Close sites icon close
Search form

Search for the country site.

Country profile

Country website

Asphyxiation, beating, drowning: the price of crossing the Gulf of Aden

Briefing notes

Asphyxiation, beating, drowning: the price of crossing the Gulf of Aden

23 March 2007

Over the past 6 days, Yemen has again received more than 1,100 Somalis and Ethiopians who arrived on smuggling boats from Bossaso, Somalia, across the Gulf of Aden. According to our latest information, we believe that at least 28 people died during these recent voyages - from asphyxiation, beating or drowning - and many were badly injured by the smugglers. Others are suffering from various skin problems from prolonged contact with sea water, human waste, diesel and other chemicals. They are not allowed to move during the voyage.

These latest dramas in the Gulf of Aden took place during and just after a recent five-day mission to Yemen by UNHCR's Assistant High Commissioner for Protection, Erika Feller, and the Director for the Middle East and North Africa, Radhouane Nouicer. During the visit, they underlined the enormous challenges faced by Yemen and expressed UNHCR's commitment to further raise the profile of the situation, to appeal for additional funding and international action to help Yemen, and to develop projects that will improve the living conditions and self sufficiency of the refugees in Yemen. They also agreed to work closer with the Yemeni authorities to manage the mixed migration flows arriving in Yemen and to ensure protection and durable solutions for those who need it as well as safe returns for those who do not.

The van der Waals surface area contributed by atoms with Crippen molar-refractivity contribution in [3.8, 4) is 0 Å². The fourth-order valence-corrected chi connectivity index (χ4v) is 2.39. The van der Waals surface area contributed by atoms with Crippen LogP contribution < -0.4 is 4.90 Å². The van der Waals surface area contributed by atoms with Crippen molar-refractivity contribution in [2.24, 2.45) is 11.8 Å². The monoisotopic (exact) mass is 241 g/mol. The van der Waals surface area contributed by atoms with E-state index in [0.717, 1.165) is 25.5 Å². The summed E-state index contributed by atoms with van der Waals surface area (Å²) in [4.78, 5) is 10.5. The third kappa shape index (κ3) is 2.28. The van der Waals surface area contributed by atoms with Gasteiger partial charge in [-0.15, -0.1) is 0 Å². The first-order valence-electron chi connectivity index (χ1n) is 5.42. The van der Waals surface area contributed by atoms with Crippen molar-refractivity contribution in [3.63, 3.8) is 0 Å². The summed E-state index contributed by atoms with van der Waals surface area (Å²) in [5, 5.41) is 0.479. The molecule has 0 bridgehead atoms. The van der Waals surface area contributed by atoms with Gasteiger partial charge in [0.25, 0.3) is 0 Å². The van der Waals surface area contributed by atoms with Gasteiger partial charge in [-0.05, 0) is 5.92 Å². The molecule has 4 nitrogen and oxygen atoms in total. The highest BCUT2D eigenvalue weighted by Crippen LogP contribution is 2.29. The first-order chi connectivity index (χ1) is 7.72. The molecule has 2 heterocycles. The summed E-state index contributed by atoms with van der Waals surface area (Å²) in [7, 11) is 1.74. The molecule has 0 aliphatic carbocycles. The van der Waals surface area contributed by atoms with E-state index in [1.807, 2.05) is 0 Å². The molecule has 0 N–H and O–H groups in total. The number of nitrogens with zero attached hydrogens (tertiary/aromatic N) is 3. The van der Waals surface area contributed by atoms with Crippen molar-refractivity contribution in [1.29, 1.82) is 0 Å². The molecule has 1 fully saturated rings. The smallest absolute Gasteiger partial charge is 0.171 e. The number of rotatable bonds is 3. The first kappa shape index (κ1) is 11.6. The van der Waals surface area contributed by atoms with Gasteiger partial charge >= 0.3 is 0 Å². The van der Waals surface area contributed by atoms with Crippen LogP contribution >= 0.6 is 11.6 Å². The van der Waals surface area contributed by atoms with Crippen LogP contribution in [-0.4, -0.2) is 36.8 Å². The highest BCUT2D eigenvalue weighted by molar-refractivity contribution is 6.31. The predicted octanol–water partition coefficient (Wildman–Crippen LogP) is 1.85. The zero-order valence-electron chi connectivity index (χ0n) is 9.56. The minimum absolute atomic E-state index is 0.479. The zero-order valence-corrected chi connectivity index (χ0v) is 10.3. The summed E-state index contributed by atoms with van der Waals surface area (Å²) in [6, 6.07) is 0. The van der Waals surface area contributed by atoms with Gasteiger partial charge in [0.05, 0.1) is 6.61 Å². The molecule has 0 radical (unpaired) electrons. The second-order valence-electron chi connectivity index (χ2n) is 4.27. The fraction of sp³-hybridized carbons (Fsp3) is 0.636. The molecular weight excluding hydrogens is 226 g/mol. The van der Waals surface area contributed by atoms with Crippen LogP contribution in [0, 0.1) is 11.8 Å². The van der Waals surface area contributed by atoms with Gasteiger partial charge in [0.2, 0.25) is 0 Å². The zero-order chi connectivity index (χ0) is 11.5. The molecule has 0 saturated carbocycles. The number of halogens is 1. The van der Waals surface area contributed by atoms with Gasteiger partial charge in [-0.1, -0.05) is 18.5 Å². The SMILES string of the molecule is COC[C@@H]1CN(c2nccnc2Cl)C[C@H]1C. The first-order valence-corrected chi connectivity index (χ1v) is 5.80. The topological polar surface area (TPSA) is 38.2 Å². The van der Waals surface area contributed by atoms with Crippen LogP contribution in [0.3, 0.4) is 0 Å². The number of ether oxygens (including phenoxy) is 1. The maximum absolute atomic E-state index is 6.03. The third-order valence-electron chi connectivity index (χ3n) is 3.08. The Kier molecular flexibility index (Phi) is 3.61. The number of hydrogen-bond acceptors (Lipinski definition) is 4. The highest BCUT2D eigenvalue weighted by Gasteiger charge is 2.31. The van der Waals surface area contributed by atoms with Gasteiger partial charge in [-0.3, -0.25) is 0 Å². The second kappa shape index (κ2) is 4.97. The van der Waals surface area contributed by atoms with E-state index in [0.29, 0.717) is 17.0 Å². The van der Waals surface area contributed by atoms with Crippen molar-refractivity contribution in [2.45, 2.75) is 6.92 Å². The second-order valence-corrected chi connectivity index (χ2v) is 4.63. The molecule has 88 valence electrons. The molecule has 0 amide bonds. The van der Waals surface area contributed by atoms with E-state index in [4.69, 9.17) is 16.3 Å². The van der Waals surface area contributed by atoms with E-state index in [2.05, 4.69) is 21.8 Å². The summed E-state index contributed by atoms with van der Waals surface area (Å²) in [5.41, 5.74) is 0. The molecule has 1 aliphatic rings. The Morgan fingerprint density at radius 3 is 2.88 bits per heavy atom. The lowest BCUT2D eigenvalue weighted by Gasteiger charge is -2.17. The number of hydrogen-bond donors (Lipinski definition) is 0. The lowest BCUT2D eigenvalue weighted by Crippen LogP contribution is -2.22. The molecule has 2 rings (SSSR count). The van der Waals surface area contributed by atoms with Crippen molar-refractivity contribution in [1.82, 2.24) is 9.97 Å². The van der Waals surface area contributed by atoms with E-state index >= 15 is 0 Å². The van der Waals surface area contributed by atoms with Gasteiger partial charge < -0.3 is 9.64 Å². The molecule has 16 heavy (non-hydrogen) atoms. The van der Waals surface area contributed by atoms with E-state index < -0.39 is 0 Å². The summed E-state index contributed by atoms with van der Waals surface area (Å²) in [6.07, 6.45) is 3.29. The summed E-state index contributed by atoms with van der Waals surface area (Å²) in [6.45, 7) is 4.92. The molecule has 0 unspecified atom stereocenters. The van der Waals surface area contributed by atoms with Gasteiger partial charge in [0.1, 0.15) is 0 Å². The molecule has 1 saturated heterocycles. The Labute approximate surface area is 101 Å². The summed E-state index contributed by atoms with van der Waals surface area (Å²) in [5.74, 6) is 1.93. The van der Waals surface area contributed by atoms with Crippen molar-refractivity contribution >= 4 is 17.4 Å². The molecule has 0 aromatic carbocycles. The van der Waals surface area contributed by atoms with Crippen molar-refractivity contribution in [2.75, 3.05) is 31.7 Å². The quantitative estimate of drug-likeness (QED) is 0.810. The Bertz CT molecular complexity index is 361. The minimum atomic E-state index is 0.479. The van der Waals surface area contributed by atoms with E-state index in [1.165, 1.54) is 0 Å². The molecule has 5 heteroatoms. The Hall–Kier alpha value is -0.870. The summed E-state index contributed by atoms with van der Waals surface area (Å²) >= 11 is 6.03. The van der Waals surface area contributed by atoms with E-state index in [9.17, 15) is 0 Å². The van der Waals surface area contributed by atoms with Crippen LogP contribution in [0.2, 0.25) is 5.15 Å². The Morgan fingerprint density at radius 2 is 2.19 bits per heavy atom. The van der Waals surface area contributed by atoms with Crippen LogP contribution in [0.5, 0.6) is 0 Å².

On Thursday morning, according to initial reports from our staff in Yemen, four boats carrying more than 500 people landed on the Yemeni coasts. At least 25 people had reportedly died during the journey. When our staff arrived on the beach yesterday, some had already been buried. We are still awaiting more details from the survivors, most of whom were taken to UNHCR's reception centre. On 17 March, four boats arrived from Bossaso in Somalia carrying an estimated 624 people.

They were spotted by the Yemeni armed forces. In an attempt to distract the armed forces, the smugglers on one boat threw 35 Somalis into the water and took the remaining 215 passengers - many with their hands bound by ropes - closer to the shore where they were forced to disembark. The Yemeni security forces managed to rescue the remaining 35 two hours later by an army helicopter. By then, however, all smugglers had escaped and at least three people had died.

Feller and Nouicer praised Yemen during their mission for its positive attitude towards refugees and asylum seekers landing on their coasts, despite the enormous strain this has put on the country in socio-economic, political and security terms.

Since January 2006, Yemen has received nearly 30,000 people from Somalia, Ethiopia and other places, while over 500 people died and at least 300 remain missing. UNHCR has been supporting Yemen and provides assistance, care and housing to over 100,000 refugees already in the country.

Yemen is a party to the 1951 Refugee Convention and its 1967 Protocol. It has kept its doors open for refugees and migrants who have been arriving for several years from war-torn Somalia and other places. Yemen has also been very patient in awaiting more support in recognition of its generosity and in the spirit of burden-sharing.